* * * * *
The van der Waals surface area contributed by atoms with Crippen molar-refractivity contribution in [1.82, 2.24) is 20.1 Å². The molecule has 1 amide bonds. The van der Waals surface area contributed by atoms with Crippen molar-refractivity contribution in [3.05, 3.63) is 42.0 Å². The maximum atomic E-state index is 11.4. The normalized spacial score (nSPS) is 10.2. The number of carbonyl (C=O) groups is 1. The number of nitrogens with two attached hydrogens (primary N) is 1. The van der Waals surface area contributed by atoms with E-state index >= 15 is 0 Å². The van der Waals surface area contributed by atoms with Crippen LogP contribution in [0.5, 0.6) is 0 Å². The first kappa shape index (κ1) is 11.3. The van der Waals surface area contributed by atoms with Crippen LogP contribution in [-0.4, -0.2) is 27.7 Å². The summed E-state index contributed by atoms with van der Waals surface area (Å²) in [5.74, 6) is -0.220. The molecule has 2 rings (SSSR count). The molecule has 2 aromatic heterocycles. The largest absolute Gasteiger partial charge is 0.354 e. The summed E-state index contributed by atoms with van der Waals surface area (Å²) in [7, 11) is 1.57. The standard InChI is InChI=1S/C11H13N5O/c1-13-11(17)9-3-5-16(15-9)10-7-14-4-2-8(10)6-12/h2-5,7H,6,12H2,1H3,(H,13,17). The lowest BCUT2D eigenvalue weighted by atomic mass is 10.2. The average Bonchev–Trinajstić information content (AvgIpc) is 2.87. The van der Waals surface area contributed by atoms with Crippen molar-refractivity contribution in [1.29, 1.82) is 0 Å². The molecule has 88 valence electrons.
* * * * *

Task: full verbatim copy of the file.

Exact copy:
The van der Waals surface area contributed by atoms with Crippen molar-refractivity contribution in [1.82, 2.24) is 20.1 Å². The molecule has 1 amide bonds. The van der Waals surface area contributed by atoms with Crippen molar-refractivity contribution in [3.05, 3.63) is 42.0 Å². The maximum atomic E-state index is 11.4. The normalized spacial score (nSPS) is 10.2. The number of carbonyl (C=O) groups is 1. The number of nitrogens with two attached hydrogens (primary N) is 1. The van der Waals surface area contributed by atoms with E-state index >= 15 is 0 Å². The van der Waals surface area contributed by atoms with Crippen LogP contribution in [0.5, 0.6) is 0 Å². The first kappa shape index (κ1) is 11.3. The van der Waals surface area contributed by atoms with Crippen LogP contribution in [-0.4, -0.2) is 27.7 Å². The summed E-state index contributed by atoms with van der Waals surface area (Å²) in [5.74, 6) is -0.220. The molecule has 2 rings (SSSR count). The molecule has 2 aromatic heterocycles. The largest absolute Gasteiger partial charge is 0.354 e. The summed E-state index contributed by atoms with van der Waals surface area (Å²) in [7, 11) is 1.57. The standard InChI is InChI=1S/C11H13N5O/c1-13-11(17)9-3-5-16(15-9)10-7-14-4-2-8(10)6-12/h2-5,7H,6,12H2,1H3,(H,13,17). The lowest BCUT2D eigenvalue weighted by atomic mass is 10.2. The average Bonchev–Trinajstić information content (AvgIpc) is 2.87. The van der Waals surface area contributed by atoms with Crippen molar-refractivity contribution in [1.29, 1.82) is 0 Å². The molecule has 88 valence electrons.